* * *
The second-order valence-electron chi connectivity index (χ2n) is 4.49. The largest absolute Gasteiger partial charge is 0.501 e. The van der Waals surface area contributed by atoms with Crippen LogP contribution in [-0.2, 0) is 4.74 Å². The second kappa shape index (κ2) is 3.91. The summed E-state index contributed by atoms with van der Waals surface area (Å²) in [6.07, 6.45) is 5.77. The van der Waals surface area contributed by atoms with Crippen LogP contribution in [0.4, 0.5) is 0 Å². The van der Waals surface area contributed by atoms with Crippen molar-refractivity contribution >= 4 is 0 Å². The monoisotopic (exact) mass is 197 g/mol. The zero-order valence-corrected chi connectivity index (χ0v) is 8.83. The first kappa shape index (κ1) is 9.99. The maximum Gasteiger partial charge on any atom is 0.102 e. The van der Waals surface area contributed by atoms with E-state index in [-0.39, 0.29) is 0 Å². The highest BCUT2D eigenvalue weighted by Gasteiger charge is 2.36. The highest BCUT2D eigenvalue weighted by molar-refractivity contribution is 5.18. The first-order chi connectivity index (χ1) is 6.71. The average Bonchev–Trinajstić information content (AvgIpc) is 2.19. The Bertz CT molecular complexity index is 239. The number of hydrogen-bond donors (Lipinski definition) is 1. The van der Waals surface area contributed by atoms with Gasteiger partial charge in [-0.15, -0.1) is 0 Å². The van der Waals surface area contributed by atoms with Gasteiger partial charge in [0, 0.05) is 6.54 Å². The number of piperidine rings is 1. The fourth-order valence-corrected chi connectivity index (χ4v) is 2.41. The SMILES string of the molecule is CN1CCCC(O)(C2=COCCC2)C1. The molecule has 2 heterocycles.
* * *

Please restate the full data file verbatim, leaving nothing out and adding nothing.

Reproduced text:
The second-order valence-electron chi connectivity index (χ2n) is 4.49. The largest absolute Gasteiger partial charge is 0.501 e. The van der Waals surface area contributed by atoms with Crippen LogP contribution in [-0.2, 0) is 4.74 Å². The second kappa shape index (κ2) is 3.91. The summed E-state index contributed by atoms with van der Waals surface area (Å²) in [6.07, 6.45) is 5.77. The van der Waals surface area contributed by atoms with Crippen LogP contribution in [0.4, 0.5) is 0 Å². The van der Waals surface area contributed by atoms with Crippen molar-refractivity contribution >= 4 is 0 Å². The monoisotopic (exact) mass is 197 g/mol. The zero-order valence-corrected chi connectivity index (χ0v) is 8.83. The first kappa shape index (κ1) is 9.99. The maximum Gasteiger partial charge on any atom is 0.102 e. The van der Waals surface area contributed by atoms with E-state index in [-0.39, 0.29) is 0 Å². The highest BCUT2D eigenvalue weighted by Gasteiger charge is 2.36. The highest BCUT2D eigenvalue weighted by molar-refractivity contribution is 5.18. The first-order chi connectivity index (χ1) is 6.71. The average Bonchev–Trinajstić information content (AvgIpc) is 2.19. The Bertz CT molecular complexity index is 239. The number of hydrogen-bond donors (Lipinski definition) is 1. The van der Waals surface area contributed by atoms with Gasteiger partial charge in [-0.15, -0.1) is 0 Å². The van der Waals surface area contributed by atoms with Gasteiger partial charge in [0, 0.05) is 6.54 Å². The number of piperidine rings is 1. The fourth-order valence-corrected chi connectivity index (χ4v) is 2.41. The SMILES string of the molecule is CN1CCCC(O)(C2=COCCC2)C1. The molecule has 2 heterocycles.